Petition filed to protect gray wolves in California
California’s visiting gray wolf has created a stir, not only with ranchers and media outlets, but also with conservation groups hoping to get the ball rolling on wolf protection laws in the state.
The Center for Biological Diversity (CBD) and three other conservation groups petitioned the California Fish and Game Commission last week to protect gray wolves as an endangered species under the California Endangered Species Act. Wolves, which are not currently protected under the state law, were absent from the state from 1924 until late in 2011 when a wolf from Oregon made a thousand-mile journey to northern California.
According to the group’s press release, “It has lived there since.”
Gray wolves are protected by the federal Endangered Species Act (ESA) in portions of their range, including California. But the petition is calling for the U.S. Fish and Wildlife Service, charged with implementing ESA, to develop a recovery plan for wolves in California. Such a plan would specify management actions needed to protect and recover the species and establish population targets.
The petition documents that wolves once roamed most of California and adds that scientists estimate there is still extensive habitat for wolves in both northern California and the Sierra Nevada areas, despite California’s booming population.
Between crossing the border from Canada and efforts to reintroduce them into Yellowstone National Park, wolf populations have continued to grow in the northern Rocky Mountains, Oregon and Washington. The wolf known as OR-7 arrived in California in December, from a pack that was formed in 2008 when wolves moved from Idaho to the Wallowa Mountains in northeast Oregon.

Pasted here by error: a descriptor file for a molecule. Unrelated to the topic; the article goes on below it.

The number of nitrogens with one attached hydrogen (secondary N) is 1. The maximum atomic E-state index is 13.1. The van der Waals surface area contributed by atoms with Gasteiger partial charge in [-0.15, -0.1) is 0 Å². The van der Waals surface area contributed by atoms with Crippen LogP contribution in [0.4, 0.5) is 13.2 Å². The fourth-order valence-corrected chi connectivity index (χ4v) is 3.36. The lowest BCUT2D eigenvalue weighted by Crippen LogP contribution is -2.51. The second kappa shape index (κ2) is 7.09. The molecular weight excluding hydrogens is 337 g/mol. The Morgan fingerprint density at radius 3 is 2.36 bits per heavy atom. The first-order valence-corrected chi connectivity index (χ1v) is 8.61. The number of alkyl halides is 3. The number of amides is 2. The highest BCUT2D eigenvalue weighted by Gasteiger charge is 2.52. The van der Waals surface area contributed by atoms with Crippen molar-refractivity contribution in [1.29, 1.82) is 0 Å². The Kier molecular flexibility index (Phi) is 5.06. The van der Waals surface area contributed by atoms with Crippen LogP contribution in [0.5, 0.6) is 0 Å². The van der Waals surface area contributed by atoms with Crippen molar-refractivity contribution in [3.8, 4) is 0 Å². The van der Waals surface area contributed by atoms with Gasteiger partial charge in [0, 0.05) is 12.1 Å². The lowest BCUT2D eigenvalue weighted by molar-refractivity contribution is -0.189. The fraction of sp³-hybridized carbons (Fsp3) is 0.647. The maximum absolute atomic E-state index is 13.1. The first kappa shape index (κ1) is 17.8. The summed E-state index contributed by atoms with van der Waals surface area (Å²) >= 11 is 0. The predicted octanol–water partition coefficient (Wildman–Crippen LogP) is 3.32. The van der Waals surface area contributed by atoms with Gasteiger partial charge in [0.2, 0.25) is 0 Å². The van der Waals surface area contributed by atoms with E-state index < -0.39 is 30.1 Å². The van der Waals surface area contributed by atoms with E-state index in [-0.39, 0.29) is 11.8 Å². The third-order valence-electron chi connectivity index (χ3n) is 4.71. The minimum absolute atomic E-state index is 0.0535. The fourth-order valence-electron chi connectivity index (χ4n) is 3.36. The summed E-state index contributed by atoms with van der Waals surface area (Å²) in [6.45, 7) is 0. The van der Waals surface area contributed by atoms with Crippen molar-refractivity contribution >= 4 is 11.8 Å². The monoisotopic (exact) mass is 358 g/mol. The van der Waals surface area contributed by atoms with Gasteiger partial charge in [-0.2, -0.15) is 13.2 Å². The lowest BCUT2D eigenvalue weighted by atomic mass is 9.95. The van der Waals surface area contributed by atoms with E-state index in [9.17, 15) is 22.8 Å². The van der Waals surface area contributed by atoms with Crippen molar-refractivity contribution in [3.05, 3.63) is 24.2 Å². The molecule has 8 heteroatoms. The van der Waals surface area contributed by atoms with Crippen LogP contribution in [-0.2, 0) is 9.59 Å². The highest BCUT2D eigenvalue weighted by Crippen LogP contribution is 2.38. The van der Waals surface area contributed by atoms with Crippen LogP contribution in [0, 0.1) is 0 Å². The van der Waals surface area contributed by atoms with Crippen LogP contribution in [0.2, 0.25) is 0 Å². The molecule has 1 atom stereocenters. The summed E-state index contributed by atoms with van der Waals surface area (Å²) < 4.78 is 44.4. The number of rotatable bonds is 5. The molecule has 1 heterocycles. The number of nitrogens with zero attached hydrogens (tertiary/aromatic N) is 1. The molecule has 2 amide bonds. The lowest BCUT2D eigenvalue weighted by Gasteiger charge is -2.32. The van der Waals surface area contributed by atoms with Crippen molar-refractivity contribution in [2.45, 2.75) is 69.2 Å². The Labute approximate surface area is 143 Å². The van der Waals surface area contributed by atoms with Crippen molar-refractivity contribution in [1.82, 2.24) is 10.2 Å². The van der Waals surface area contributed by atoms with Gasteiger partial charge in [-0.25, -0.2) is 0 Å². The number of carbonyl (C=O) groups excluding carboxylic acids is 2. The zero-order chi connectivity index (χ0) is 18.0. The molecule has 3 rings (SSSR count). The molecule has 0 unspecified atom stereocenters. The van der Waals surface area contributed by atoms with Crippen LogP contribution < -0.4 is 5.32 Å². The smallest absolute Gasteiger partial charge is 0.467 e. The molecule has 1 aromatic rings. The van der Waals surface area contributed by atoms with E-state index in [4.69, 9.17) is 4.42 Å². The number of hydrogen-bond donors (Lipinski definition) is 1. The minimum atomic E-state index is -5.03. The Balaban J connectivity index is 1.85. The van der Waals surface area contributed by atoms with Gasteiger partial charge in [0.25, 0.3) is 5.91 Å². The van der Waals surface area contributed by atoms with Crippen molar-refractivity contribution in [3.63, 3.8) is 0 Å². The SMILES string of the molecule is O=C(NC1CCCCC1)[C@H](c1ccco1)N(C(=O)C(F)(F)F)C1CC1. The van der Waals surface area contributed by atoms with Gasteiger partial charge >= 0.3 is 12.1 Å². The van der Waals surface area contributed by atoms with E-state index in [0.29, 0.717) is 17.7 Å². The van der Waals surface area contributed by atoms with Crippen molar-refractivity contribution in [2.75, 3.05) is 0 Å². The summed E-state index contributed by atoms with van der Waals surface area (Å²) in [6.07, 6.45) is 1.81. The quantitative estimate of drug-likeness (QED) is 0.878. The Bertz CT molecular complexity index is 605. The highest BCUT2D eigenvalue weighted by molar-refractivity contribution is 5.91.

It is no secret that as wolf populations continue to grow, it is likely that more wolves will travel back to California, and according to the groups, it is long past due.
“The return of wolves to California will help restore the natural balance and reverse the historic wrong done by people who shot, poisoned and persecuted wolves into oblivion,” said the CBD’s director, Noah Greenwald.
CBD was joined in the petition by Big Wildlife, the Environmental Protection Information Center and Klamath-Siskiyou Wildlands Center.
According to the California Department of Fish and Game, they are already preparing for the wolves’ return. Department officials told the media that they have been meeting with ranchers and environmental groups and are working on a management plan that was begun before the wolf even crossed the border.
“We are really trying to be proactive,” said Karen Kovacs, the wildlife program manager in the northern region the wolf is roaming. “We’ve asked for additional funds that would dedicate staff to focus solely on wolf management, but it depends on what the governor believes is most important. We have water and fish issues in this state, too.”
The petition says that growing populations in Oregon and the Washington Cascades mean “wolves are likely to continue to naturally disperse to California, and to establish a breeding population.” It cites a 2001 study that claims that the northeast corner of California could support as many as 470 wolves.
The famous OR-7 was originally a member of a pack that crossed into Oregon, where 24 now live. The wolf has become a media sensation, complete with a naming contest, where he was dubbed, “Journey.”
His fame has come complete with a Twitter account, putting him up there with the likes of Babe and Bambi. His Twitter profile reads: “Native Oregonian, now living in California. Grew up in troubled family. Daddy wanted by the law. Hobbies: wandering, ungulates. Don’t call me Journey.”
In Oregon, two members of his Imnaha pack have bounties on their heads, including OR-7’s father, because they’ve developed a taste for cattle. Conservation groups sued the state after the Oregon Department of Fish and Wildlife issued the kill order. A judge granted a stay after wildlife advocates argued that the pack would die out.
While OR-7’s time in the California media spotlight has been relatively uneventful, many ranchers believe it is only a matter of time and with over 500,000 head of cattle grazing across California, now is the time for producers to be proactive. — Traci Eatherton, WLJ Editor